As I sat outside the door of Wharton Center’s Cobb Great Hall Friday evening, eagerly awaiting the start of the Broadway musical “Jersey Boys,” I noticed I was one of the only college-aged people present. And then I started to wonder if the production, which highlights a band that became successful decades before I was born, was going to be too mature for my taste.
But after not even five minutes into the show, I realized that was not the case.
“Jersey Boys,” which will continue to run at Wharton Center until Oct. 16, combines energetic choreography, classic music and a compelling plotline to tell the true story of Frankie Valli and The Four Seasons.
Even those who never have heard of 1960s pop group Frankie Valli and The Four Seasons are bound to find something enjoyable about “Jersey Boys,” which keeps viewers of all ages engaged with its upbeat and comical tone. It is a story of a specific band but also of hard-working young men going through times of self discovery, heartbreak and betrayal.
The production, which featured 33 of The Four Seasons’ greatest hits, included many songs I was not familiar with but still enjoyed, such as “Rag Doll,” “Bye Bye Baby” and “Beggin.’”
And of course, some of the band’s most well-known songs also were performed. My favorite songs of the night, some of which I grew up listening to, included “Sherry” and “Big Girls Don’t Cry.”
I had expected either the powerful music or the captivating plotline to outshine the other, but to my surprise, the two aspects of the show harmonized perfectly, making “Jersey Boys” unlike any other musical I have seen before.
Complementing the main aspects of the production was the simple and versatile set that was visually stimulating without being too flashy and distracting from the overall production.
Although there were a few references of drug use and sexual encounters and a decent amount of vulgar language I still believe the show is one that can be enjoyed by a younger crowd.
The cheerful and energetic first half of the show was balanced by a more melancholy and slightly depressing — but still enjoyable — second half. Some somber moments, such as when Valli and his wife break up or when Valli’s daughter dies, reminded the audience of the hardships the band had to endure before they became the success everyone knows them to be today.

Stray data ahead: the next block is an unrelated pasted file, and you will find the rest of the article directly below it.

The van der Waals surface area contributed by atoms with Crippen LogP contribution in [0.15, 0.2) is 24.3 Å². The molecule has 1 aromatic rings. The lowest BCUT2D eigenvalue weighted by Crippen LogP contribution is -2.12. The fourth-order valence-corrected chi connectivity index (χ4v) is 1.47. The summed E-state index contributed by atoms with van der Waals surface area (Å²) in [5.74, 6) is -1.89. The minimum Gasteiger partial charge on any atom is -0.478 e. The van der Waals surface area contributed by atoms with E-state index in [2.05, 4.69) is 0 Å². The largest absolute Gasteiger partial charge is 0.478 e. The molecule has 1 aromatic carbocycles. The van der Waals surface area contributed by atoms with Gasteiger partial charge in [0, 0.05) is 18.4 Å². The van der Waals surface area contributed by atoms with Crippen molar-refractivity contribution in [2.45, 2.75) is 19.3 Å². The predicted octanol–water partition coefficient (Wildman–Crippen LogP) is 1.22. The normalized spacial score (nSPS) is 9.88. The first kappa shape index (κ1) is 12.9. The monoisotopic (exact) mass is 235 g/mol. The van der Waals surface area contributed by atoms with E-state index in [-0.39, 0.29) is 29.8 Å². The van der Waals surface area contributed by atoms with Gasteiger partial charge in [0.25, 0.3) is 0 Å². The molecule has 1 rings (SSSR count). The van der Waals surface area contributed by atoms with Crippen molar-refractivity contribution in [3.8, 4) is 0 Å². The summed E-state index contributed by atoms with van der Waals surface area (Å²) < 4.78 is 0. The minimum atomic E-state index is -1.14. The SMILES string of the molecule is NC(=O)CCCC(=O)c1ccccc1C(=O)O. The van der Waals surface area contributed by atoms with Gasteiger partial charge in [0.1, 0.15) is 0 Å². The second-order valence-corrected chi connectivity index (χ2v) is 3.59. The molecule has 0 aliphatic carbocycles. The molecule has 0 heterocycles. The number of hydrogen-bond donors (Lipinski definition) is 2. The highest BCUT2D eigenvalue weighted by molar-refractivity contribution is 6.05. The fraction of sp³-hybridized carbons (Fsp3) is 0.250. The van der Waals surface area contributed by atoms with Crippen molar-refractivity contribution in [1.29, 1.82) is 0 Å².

While watching the show and taking everything in, I tried to find an aspect of it I thought could be improved upon. But I was unsuccessful. I acknowledge my lack of Broadway experience could be the reason I failed to notice anything wrong with the show, but I don’t think that was the case.
By the end of the night, I found myself feeling as if I had grown up during the ‘60s, listening to and falling in love with Frankie Valli and The Four Seasons like the rest of their fans did. I left Wharton Center with more than the memory of a fun-filled night of music, dancing and good company. I was fortunate enough to be given a behind-the-scenes look into the lives of some of the country’s most famous and influential musicians.
I could have used the internet to research Frankie Valli and The Four Seasons, or read a biography about the group, but then I wouldn’t have developed a personal connection to the band like I did by seeing the members’ lives unfold before me on stage. And I wouldn’t have had nearly as much fun.
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